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In 1980, John Searle began a widespread dispute with his paper, ‘Minds, Brains, and Programmes' (Searle, 1980). The paper referred to a thought experiment which argued against the possibility that computers can ever have artificial intelligence (AI); in essence a condemnation that machines will ever be able to think. Searle's argument was based on two key claims. That;
“brains cause minds and syntax doesn't suffice for semantics” (Searle, 1980, p.417).
Syntax in this instance refers to the computer language used to create a programme; a combination of illegible code (to the untrained eye) which provides the basis and commands for the action of a programme running on a computer. Semantics refers to the study of meaning or the understanding behind the use of language. Searle's claim was that it is the existence of a brain which gives us our minds and the intelligence which we have, and that no combination of programming language is sufficient enough to contribute meaning to the machine and therein for the machine to understand. His claim was that the apparent understanding of a computer is merely more than a set of programmed codes, allowing the machine to extort answers based on available information. He did not deny that computers could be programmed to perform to act as if they understand and have meaning. In fact he quoted;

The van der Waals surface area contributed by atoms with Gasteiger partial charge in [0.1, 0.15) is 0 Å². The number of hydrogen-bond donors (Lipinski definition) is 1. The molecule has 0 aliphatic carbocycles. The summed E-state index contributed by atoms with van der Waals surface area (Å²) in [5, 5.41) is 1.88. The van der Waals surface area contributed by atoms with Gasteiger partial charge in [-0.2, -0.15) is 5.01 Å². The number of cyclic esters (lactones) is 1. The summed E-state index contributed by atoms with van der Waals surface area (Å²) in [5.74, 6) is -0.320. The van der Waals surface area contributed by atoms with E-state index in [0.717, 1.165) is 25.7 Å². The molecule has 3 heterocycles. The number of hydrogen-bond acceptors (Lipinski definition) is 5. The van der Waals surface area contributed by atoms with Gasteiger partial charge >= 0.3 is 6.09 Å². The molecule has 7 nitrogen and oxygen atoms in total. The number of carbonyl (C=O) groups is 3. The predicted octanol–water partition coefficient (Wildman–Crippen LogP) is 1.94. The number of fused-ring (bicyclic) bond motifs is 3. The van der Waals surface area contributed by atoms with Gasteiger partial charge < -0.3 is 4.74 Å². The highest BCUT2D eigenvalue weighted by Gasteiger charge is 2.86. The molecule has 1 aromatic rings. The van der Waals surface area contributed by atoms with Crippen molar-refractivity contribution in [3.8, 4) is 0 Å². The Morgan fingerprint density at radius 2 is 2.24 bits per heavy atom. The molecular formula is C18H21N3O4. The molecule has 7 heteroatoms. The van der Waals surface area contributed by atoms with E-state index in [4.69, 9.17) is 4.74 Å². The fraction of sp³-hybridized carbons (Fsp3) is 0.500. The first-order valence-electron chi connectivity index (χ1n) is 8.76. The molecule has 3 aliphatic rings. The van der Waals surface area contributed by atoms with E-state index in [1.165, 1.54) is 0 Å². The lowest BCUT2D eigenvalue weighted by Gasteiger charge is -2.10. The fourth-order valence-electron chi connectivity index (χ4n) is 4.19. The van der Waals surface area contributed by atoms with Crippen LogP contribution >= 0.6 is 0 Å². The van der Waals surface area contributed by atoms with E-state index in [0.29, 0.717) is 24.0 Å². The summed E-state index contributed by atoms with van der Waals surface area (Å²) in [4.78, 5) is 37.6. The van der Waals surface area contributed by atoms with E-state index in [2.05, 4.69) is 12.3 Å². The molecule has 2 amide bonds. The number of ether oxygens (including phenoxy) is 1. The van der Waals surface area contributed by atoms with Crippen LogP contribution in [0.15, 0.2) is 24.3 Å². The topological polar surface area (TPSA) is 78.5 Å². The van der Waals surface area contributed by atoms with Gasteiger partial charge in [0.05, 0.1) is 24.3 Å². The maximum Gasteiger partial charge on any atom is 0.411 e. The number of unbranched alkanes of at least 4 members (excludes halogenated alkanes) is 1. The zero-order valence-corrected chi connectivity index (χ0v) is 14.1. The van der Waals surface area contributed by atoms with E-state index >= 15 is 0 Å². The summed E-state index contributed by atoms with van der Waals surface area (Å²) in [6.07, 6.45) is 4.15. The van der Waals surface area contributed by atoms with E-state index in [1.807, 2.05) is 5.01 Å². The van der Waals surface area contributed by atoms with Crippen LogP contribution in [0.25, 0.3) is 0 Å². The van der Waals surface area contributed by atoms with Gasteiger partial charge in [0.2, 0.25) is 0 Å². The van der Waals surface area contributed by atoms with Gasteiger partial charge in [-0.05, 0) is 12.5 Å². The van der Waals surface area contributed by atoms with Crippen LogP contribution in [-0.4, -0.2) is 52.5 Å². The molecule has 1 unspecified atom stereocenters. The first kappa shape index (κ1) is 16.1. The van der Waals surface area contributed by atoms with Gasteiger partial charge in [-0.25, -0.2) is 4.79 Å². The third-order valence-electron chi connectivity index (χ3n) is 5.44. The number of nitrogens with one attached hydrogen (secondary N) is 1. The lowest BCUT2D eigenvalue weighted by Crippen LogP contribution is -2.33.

“the computer is not merely a tool in the study of the mind, rather the appropriately programmed computer really is a mind in the sense that computers given the right programs can be literally said to understand and have other cognitive states” (Searle, 1980, p. 417).
Searle's argument was that we may be able to create machines with ‘weak AI' – that is, we can programme a machine to behave as if it were thinking, to simulate thought and produce a perceptible understanding, but the claim of ‘strong AI' (that machines are able to run with syntax and have cognitive states as humans and understand and produce answers based on this cognitive understanding, that it really has (or is) a mind (Chalmers, 1992)) is just not possible. A machine is unable to generate fundamental human mindsets such as intentionality, subjectivity, and comprehension (Ibid, 1992). Searle's main argument for this notion came from his ‘Chinese room experiment', for which there has been much deliberation and denunciation from fellow researchers, philosophers and psychologists. This paper aims to analyse the arguments, assess counter augments and propose that John Searle was accurate in his philosophy; that machines will never think as humans and that the issue relates more to the simple fact that a computer is neither human nor biological in nature, nor can it ever be.
In 1950, Alan Turing proposed a method of examining the intelligibility of a machine to become known as ‘The Turing Test' (Turing, 1950). It describes an examination of the veracity to which a machine can be deemed intelligent, should it so pass. Searle (1980) argued that the test is fallible, in that a machine without intelligence is able to pass such a test. ‘The Chinese Room' is Searle's example of such machine.